The governor's plan calls for more than $950 million, while the Republican plan, released last week, allots almost $460 million.
Governor Doyle is on the defensive about what he calls the highest priority of his budget: education.
He says his plan will fully fund the state's two-thirds funding required by law, but this opponents' plan will shortchange schools, a $1.8 million cut for Chippewa Falls alone. "What they have done is cut deeply what the schools are able to spend per pupil from existing law, they've cut that by $400 million," says Doyle.
As Doyle rallies support in different school districts around the state, Republicans in session in Madison tout their own budget, calling Doyle's irresponsible and a ploy to get re-elected.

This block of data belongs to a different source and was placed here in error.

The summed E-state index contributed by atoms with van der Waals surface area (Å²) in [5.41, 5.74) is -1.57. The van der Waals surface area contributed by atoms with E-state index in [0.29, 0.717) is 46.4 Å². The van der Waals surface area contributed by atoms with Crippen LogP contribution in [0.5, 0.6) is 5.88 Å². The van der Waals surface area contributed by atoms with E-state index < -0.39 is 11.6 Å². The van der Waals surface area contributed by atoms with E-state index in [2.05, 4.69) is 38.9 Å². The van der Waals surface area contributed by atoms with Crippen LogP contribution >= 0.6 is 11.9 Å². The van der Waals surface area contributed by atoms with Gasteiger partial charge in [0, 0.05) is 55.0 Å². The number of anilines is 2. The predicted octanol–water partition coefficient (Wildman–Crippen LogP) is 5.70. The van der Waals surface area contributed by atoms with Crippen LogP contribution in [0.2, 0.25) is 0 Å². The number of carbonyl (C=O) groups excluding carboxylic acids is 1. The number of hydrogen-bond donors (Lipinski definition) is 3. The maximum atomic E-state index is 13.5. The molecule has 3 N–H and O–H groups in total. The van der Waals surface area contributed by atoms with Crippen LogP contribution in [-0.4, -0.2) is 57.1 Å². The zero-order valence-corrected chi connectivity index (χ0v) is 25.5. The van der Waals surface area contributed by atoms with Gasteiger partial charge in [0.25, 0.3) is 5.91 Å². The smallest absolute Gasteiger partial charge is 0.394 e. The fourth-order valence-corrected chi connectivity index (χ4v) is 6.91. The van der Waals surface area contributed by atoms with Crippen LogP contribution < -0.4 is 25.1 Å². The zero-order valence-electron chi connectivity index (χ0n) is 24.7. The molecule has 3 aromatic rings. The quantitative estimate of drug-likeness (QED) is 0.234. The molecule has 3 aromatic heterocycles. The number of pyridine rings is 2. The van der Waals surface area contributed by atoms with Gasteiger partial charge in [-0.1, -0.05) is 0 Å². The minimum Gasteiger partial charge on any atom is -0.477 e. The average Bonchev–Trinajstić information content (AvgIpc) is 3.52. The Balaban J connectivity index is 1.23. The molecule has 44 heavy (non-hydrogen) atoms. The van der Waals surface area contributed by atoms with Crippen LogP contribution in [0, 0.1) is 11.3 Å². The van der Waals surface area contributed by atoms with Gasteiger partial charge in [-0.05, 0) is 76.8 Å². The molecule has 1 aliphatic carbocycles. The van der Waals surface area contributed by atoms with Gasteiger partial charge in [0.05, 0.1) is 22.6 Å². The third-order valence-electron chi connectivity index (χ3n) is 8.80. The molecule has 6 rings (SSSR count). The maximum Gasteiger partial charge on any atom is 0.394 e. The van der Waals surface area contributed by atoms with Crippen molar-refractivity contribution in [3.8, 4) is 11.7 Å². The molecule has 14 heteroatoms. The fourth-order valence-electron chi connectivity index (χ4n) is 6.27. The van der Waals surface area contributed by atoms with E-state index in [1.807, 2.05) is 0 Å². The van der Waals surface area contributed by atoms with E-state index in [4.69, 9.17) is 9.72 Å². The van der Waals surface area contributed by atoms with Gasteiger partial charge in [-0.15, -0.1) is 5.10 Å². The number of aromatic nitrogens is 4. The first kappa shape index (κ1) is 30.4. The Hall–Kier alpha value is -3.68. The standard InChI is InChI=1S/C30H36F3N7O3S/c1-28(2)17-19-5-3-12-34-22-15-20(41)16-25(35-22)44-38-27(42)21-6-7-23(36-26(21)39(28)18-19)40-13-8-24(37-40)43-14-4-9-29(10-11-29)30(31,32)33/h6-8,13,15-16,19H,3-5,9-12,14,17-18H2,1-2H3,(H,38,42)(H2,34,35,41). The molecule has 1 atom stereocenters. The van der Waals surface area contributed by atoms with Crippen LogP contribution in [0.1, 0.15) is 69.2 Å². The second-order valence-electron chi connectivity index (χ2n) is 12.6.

"We fully funded education and gave it two and a half times more than he gave it last time and more importantly, we put our priorities there and we paid for current Medicaid expenses with money instead of IOUs."
Wood says Doyle's plan guarantees higher property taxes in the next budget cycle. "We're not running it off borrowed funds that aren't going to be there in two years."
The Chippewa Falls school superintendent is concerned that under the Republican plan, their district could be forced to cut more than 30 teaching jobs.
"The last couple of years, we've had less than two-thirds funding," says Mike Schoch. "We have a hard time in the school business to figure what priorities and people out there and in government and our community have."
The legislature's final budget is expected on the governor's desk next week.